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How cryogenic egg preservation affects estate planning

Michigan law regulates inheritances and the disposition of the estate after death. Issues relating to the descendants of the testator are regulated, as most citizens know. Fewer are knowledgeable about the complexities added to the law by in vitro fertilization and frozen eggs. Now that more services are available to remove human eggs from the female ovary and cryogenically preserve them, and some major companies are offering these services free to their employees, it is important to review the laws surrounding descendants that are not biologically or even genetically related to the testator.

One hypothetical example involves the child of the person planning the estate. If a married female child were to have her eggs preserved cryogenically and die without giving birth to a biological child through natural means, then it is possible that her eggs might be given to her husband as part of her estate. If that widowed husband were to marry again, fertilize the eggs and procure a surrogate to bring them to term, then there may be serious questions about who the ensuing child would be eligible to inherit from.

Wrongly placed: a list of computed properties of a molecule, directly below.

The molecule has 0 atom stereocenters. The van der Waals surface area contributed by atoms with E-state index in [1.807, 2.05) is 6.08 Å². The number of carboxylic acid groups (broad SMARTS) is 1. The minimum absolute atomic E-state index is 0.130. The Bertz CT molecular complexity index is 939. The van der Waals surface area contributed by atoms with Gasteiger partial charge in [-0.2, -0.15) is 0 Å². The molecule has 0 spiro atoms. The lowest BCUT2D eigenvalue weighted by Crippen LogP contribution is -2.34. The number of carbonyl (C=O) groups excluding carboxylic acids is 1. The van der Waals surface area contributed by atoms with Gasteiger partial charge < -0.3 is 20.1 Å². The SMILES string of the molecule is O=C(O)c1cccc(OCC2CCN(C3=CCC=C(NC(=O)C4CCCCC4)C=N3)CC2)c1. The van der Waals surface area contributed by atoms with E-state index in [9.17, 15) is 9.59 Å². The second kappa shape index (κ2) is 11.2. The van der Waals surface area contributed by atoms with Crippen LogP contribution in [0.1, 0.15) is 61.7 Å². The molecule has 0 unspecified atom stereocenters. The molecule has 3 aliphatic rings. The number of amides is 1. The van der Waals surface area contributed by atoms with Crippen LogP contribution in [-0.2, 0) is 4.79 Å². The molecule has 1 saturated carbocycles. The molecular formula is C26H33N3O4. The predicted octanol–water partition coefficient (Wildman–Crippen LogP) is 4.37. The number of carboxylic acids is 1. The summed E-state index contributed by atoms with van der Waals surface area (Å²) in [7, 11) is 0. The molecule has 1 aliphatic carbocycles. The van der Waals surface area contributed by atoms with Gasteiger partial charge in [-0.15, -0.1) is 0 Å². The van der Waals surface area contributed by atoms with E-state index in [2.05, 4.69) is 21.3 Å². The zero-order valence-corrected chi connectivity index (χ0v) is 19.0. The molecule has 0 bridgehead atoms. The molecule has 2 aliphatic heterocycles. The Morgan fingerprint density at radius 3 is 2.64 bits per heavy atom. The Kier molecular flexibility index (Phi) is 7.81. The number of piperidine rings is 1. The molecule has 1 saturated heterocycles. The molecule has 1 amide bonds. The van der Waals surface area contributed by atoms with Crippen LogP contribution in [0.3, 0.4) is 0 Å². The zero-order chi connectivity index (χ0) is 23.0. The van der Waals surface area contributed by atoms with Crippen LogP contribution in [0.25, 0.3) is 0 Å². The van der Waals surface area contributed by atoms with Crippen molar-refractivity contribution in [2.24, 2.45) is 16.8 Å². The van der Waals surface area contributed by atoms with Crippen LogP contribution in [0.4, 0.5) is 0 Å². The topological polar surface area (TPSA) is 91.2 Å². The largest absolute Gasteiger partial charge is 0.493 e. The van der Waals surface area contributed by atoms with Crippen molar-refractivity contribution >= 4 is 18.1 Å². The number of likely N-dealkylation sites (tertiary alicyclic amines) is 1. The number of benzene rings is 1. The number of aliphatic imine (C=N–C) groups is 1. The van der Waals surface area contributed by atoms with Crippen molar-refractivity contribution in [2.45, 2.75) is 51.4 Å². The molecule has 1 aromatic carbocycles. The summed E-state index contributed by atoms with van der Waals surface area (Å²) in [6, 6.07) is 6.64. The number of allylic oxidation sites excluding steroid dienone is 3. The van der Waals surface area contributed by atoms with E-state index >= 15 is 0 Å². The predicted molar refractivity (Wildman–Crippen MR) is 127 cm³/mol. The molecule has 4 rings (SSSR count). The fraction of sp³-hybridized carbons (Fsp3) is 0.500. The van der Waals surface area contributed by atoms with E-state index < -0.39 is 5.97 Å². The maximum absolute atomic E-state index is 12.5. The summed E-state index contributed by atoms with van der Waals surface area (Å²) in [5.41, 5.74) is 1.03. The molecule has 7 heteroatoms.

Experts on the issue advise caution at this time. There is no certain way to predict what fertility technology may be able to accomplish in the future. As such, experts advise benefactors to discuss the issue with any possible beneficiaries who may utilize technology such as freezing eggs and to make specific provisions in the will that clearly outline the testator's feelings on these issues.

Issues relating to wills and estate planning decisions may benefit from the helpful input of a lawyer. The lawyer might be able to highlight unfamiliar provisions in the law and help to avoid costly mistakes.

Source: Forbes, "How Freezing Eggs Can Affect Your Estate Plan", Joan M. Burda, December 10, 2014

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